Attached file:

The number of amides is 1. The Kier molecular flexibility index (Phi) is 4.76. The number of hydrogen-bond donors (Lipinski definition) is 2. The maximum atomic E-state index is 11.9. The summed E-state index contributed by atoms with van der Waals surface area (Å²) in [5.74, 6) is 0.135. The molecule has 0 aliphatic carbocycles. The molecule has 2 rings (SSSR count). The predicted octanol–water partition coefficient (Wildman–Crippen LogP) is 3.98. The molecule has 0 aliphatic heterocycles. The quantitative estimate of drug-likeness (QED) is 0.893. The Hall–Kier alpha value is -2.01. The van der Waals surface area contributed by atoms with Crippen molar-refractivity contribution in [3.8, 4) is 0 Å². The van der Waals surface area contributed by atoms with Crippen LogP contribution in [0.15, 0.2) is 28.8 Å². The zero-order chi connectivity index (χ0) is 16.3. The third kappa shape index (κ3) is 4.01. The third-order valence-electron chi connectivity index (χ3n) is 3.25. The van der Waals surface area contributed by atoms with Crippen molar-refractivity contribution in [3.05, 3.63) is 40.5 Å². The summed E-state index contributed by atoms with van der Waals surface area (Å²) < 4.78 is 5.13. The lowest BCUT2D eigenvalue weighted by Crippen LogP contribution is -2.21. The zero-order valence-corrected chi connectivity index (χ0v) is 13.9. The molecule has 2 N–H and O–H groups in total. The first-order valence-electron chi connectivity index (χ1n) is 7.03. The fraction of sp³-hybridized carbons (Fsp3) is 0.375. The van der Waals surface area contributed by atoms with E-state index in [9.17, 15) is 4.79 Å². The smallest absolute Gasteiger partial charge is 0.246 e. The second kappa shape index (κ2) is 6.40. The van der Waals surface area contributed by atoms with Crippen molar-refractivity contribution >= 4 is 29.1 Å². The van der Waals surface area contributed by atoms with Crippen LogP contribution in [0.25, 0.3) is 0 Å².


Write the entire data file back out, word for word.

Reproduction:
The number of amides is 1. The Kier molecular flexibility index (Phi) is 4.76. The number of hydrogen-bond donors (Lipinski definition) is 2. The maximum atomic E-state index is 11.9. The summed E-state index contributed by atoms with van der Waals surface area (Å²) in [5.74, 6) is 0.135. The molecule has 0 aliphatic carbocycles. The molecule has 2 rings (SSSR count). The predicted octanol–water partition coefficient (Wildman–Crippen LogP) is 3.98. The molecule has 0 aliphatic heterocycles. The quantitative estimate of drug-likeness (QED) is 0.893. The Hall–Kier alpha value is -2.01. The van der Waals surface area contributed by atoms with Crippen molar-refractivity contribution in [3.8, 4) is 0 Å². The van der Waals surface area contributed by atoms with Crippen LogP contribution in [0.15, 0.2) is 28.8 Å². The zero-order chi connectivity index (χ0) is 16.3. The third kappa shape index (κ3) is 4.01. The third-order valence-electron chi connectivity index (χ3n) is 3.25. The van der Waals surface area contributed by atoms with Crippen molar-refractivity contribution in [3.05, 3.63) is 40.5 Å². The summed E-state index contributed by atoms with van der Waals surface area (Å²) < 4.78 is 5.13. The lowest BCUT2D eigenvalue weighted by Crippen LogP contribution is -2.21. The zero-order valence-corrected chi connectivity index (χ0v) is 13.9. The molecule has 2 N–H and O–H groups in total. The first-order valence-electron chi connectivity index (χ1n) is 7.03. The fraction of sp³-hybridized carbons (Fsp3) is 0.375. The van der Waals surface area contributed by atoms with E-state index in [9.17, 15) is 4.79 Å². The smallest absolute Gasteiger partial charge is 0.246 e. The second kappa shape index (κ2) is 6.40. The van der Waals surface area contributed by atoms with Crippen molar-refractivity contribution >= 4 is 29.1 Å². The van der Waals surface area contributed by atoms with Crippen LogP contribution in [0.25, 0.3) is 0 Å².